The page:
University of Cambridge > > Plant Sciences Departmental Seminars > Protein import into chloroplasts and its regulation by the ubiquitin-proteasome system

Protein import into chloroplasts and its regulation by the ubiquitin-proteasome system

Add to your list(s) Download to your calendar using vCal

If you have a question about this talk, please contact cjh92.

The development and operation of plant chloroplasts (or plastids) requires the participation of thousands of organellar proteins. Most chloroplast proteins are nucleus-encoded and synthesized in the cytosol in precursor form. These preproteins pass through multiprotein import machines in the organelle’s outer and inner envelope membranes, called the TOC and TIC translocons. Receptors components of the TOC complex exist in multiple isoforms, and genetic studies in the model plant Arabidopsis have indicated that the isoforms have distinct preprotein recognition specificities and function in different import pathways. Operation of such client-specific import pathways controls the organelle’s proteome and functions, and plays a role in the differentiation of different plastid types (e.g., the chromoplasts formed in ripening tomato fruit). Our work has shown that the chloroplast protein import machinery is proteolytically regulated by direct action of the ubiquitin-proteasome system (UPS), in a process termed “chloroplast-associated protein degradation” (CHLORAD). The CHLORAD machinery has three key components: the SP1 ubiquitin E3 ligase, the SP2 β-barrel channel protein, and the CDC48 AAA + ATPase. The SP1 and SP2 proteins form a complex in the outer envelope membrane, and respectively mediate the ubiquitination and extraction (or retrotranslocation) of TOC protein targets. The CDC48 protein, located in the cytosol, provides the energy that drives the retrotranslocation step, delivering the target proteins to the cytosolic 26S proteasome for degradation. Recent advances in our understanding of the mechanisms and functions of CHLORAD will be discussed.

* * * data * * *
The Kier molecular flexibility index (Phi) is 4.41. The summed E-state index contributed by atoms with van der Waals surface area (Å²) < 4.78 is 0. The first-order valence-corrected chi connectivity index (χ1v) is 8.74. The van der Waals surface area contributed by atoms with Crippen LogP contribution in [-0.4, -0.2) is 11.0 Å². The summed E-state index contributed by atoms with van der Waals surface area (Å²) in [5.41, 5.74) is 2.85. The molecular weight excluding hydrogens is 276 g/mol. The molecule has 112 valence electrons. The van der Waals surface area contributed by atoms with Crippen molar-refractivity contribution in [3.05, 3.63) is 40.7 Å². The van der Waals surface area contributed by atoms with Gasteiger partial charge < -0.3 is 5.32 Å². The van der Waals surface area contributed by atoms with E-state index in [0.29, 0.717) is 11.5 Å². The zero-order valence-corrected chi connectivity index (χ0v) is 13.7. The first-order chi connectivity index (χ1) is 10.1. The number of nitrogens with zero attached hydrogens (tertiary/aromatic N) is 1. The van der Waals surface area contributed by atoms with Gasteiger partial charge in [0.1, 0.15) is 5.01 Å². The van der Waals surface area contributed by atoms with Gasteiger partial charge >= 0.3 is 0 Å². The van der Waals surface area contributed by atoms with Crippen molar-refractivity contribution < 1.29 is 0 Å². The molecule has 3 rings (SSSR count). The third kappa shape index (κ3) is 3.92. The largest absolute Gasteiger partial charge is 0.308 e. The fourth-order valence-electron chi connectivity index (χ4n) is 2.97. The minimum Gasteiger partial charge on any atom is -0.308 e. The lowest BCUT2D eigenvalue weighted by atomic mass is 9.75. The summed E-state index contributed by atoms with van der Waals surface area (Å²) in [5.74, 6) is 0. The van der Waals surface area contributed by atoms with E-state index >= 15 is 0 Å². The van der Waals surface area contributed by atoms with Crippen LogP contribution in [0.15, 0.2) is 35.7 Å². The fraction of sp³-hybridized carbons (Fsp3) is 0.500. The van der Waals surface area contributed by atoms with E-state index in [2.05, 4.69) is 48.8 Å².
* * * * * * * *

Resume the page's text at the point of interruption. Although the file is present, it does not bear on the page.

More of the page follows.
This talk is part of the Plant Sciences Departmental Seminars series.

Tell a friend about this talk:

This talk is included in these lists:

Note that ex-directory lists are not shown.


© 2006-2024, University of Cambridge. Contact Us | Help and Documentation | Privacy and Publicity